DNA tests show first modern man settled in Arabia

PTI | Jan 28, 2012, 12.43AM IST
LONDON: Scientists claim they have found vital clues which suggest that the first modern humans settled in Arabia on their way from the Horn of Africa to the rest of the world.

An international team, led by the University of Leeds in Britain and the University of Porto in Portugal, says it has used genetic analysis in its research to look for clues about human migration over 60,000 years ago.

"A major unanswered question regarding the dispersal of modern humans around the world concerns the geographical site of the first steps out of Africa.

"One popular model predicts that the early stages of the dispersal took place across the Red Sea to southern Arabia, but direct genetic evidence has been thin on the ground," said team leader Dr Luisa Pereira at the University of Porto.

In fact, in its research, the team analysed three of the earliest non-African maternal lineages. These early branches are associated with the time period when modern humans first successfully moved out of Africa.

Using mitochondrial DNA analysis, which traces the female line of descent, the scientists compared complete genomes from Arabia and the Near East with a database of hundreds more samples from Europe.

They found evidence for an ancient ancestry within Arabia.

Team member Prof Martin Richards at the University of Leeds added: "The timing and pattern of the migration of early modern humans has been a source of much debate and research.

Our new results suggest that Arabia, rather than North Africa or the Near East, was the first staging-post in the spread of modern humans around the world."

The findings have been published in the latest edition of the 'American Journal of Human Genetics'.

India: A secular nation.

Must India downplay its secular credentials?

January 28, 2012
By Kishwar Desai
As part of a secular nation, one must be able to respect and appreciate religions other than one’s own without prejudice or dismay. And what better way to do it than as an academic and intellectual exercise? But is India ready to display its multi-faith credentials in an analytical fashion?

So when a senior Indian official in charge of culture was visiting London, I had suggested that Indian museums should do well-researched exhibitions on all the various religions that have originated and flourished in India — just as the British museums do ever so often. The presentation of homegrown spirituality, in the historical context, would repackage India’s image in the world as an intellectual and spiritual powerhouse — not just of a country led by outsourcing and Bollywood. Why not have India-led exhibitions about the Ramayana or Buddhism or the myriad Sufi cults, for example?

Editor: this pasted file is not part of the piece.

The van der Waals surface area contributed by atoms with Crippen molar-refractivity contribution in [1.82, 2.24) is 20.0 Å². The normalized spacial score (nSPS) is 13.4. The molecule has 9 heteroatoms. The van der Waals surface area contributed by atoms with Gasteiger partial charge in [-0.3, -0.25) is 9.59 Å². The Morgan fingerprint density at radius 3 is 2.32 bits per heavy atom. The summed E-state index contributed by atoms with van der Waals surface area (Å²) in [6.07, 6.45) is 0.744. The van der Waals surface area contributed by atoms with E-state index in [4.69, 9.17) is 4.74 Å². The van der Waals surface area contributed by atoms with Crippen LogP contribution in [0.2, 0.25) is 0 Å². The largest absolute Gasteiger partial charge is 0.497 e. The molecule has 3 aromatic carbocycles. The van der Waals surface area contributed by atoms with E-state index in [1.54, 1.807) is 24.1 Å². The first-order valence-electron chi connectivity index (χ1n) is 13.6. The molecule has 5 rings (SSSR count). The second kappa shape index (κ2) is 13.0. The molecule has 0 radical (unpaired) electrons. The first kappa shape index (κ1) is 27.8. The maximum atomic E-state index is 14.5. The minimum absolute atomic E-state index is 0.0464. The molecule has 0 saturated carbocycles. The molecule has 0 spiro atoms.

But, to my surprise, I was very firmly told that this wasn’t possible, as the area of “religion” is still a minefield in India, and would lead to endless trouble. How terrible for us! Thus it is only “foreign” institutions such as the British Library and the British Museum which use their collections and curators to put up some wonderful exhibitions on aspects of various religions, including those which are uniquely Indian — and which rightly should have been done in India and by Indian experts. Not only do they acquire spectacular exhibits, but also display religious material and forms of worship that encourage thousands of people to flock to their doors.

Can you imagine the impact of different exhibitions if organised by Indian curators, dealing with Buddhism, Jainism, Sufism, Hinduism, Sikhism, Islam… they would be authentic and exciting. But apparently we are not yet mature enough to handle these and it is an area best left to the West!